Friday, March 29, 2013

The passion of our Lord and Savior Jesus Christ

St. Augustine of Hippo

On the Lord’s Passion
Sermon 218C, Date: about 412

The passion of our Lord and Savior Jesus Christ constitutes a guarantee of glory and a lesson in patience.  What, after all, can the hearts of the faithful not promise themselves from God’s grace, seeing that it was not enough for the only Son of God, co-eternal with the Father, to be born for them as human being from a human being, without His also dying at the hands of the human beings He created?  It’s a great thing that the Lord promises us for the future; but it’s a much greater thing which we recall He has already done for us.  When Christ died for the ungodly, where were they, or what were they?  Who can doubt that He is going to endow His holy ones with His life, when He has already endowed them, while they were still ungodly, with His death?  Why should human frailty hesitate to believe that it is going to happen sometime or other that human beings will live with God?  Something much more incredible has happened, that God has died for the sake of human beings.
Who, after all, is Christ, but that Word which was in the beginning, and the Word was with God, and the Word was God (Jn 1:1)?  This Word of God became flesh, and dwelt among us (Jn 1:14).  You see, He would not have in Himself the wherewithal to die for us, unless He had taken mortal flesh from us.  That was how the immortal one was able to die, that was how He wished to bestow life on mortals; aiming later on to give us shares in Himself, having first of all Himself taken shares in us.  I mean, we had nothing of our very own by which we could really live, and He had nothing of His very own by which He could really die.  Accordingly, He struck a wonderful bargain with us, a mutual give and take: ours was what He died by; His was what we might live by.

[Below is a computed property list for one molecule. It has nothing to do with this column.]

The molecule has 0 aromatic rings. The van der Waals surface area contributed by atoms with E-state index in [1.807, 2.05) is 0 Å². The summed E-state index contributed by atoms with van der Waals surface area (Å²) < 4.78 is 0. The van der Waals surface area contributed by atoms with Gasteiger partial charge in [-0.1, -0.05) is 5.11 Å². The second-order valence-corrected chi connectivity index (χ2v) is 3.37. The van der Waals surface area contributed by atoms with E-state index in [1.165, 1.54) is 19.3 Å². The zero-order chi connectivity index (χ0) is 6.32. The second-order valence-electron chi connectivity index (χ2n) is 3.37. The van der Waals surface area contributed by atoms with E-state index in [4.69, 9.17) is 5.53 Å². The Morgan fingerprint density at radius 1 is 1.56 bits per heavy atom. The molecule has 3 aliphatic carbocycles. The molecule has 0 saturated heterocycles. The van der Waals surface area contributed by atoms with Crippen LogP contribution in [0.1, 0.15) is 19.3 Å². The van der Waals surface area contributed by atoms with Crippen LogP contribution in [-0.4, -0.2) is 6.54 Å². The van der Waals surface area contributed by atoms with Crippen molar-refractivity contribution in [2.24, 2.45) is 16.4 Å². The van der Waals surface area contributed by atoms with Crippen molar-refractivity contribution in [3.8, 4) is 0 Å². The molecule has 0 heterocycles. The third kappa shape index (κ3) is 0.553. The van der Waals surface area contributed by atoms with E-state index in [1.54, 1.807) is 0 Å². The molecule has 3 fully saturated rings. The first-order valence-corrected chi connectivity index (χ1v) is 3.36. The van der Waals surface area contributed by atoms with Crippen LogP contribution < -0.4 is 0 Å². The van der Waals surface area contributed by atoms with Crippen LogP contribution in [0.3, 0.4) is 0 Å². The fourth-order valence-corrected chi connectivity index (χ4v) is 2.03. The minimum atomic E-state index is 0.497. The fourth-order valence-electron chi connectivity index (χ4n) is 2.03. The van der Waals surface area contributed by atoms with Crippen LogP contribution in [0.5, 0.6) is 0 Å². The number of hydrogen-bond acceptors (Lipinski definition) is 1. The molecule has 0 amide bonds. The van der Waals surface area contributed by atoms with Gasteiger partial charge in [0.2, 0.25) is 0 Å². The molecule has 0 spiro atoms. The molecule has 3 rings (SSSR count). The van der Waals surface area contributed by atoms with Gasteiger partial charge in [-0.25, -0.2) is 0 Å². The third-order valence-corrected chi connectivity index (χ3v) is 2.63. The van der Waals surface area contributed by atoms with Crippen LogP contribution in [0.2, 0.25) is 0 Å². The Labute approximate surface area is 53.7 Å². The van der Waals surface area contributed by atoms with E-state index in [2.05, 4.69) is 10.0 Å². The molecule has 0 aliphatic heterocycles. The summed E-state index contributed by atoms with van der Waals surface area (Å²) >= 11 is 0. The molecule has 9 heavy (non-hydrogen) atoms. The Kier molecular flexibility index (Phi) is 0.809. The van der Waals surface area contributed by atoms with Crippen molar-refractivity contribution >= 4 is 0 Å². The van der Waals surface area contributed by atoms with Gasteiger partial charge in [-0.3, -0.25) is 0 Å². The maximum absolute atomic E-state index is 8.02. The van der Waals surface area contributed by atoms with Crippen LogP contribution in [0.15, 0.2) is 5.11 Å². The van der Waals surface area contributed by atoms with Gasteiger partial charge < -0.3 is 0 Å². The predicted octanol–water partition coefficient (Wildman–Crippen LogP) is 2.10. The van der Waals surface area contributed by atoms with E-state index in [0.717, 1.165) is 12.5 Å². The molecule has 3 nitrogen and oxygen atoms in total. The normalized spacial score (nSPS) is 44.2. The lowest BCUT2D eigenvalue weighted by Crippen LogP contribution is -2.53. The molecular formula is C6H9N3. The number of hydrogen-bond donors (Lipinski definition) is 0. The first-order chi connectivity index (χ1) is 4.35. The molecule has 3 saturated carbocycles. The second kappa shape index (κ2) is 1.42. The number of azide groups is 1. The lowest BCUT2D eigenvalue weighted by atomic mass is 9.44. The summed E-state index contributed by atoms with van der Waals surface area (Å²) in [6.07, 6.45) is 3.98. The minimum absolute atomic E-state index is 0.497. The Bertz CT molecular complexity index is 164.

All the same, He too gave even the flesh which He took from us in order to die in it, because He is its creator; while on the other hand He in no way received from us the life by which we are going to live in Him and with Him.  And thus, as regards our nature, by which we are human beings, He died from what is ours, not His, since in His own nature by which He is God, He is quite unable to die.  But insofar as it is His creation, which He made as God, then He did die from what is His; since He Himself also made the flesh in which He died.

“A new commandment I give unto you, that ye love one another;
as I have loved you, that ye also love one another.”

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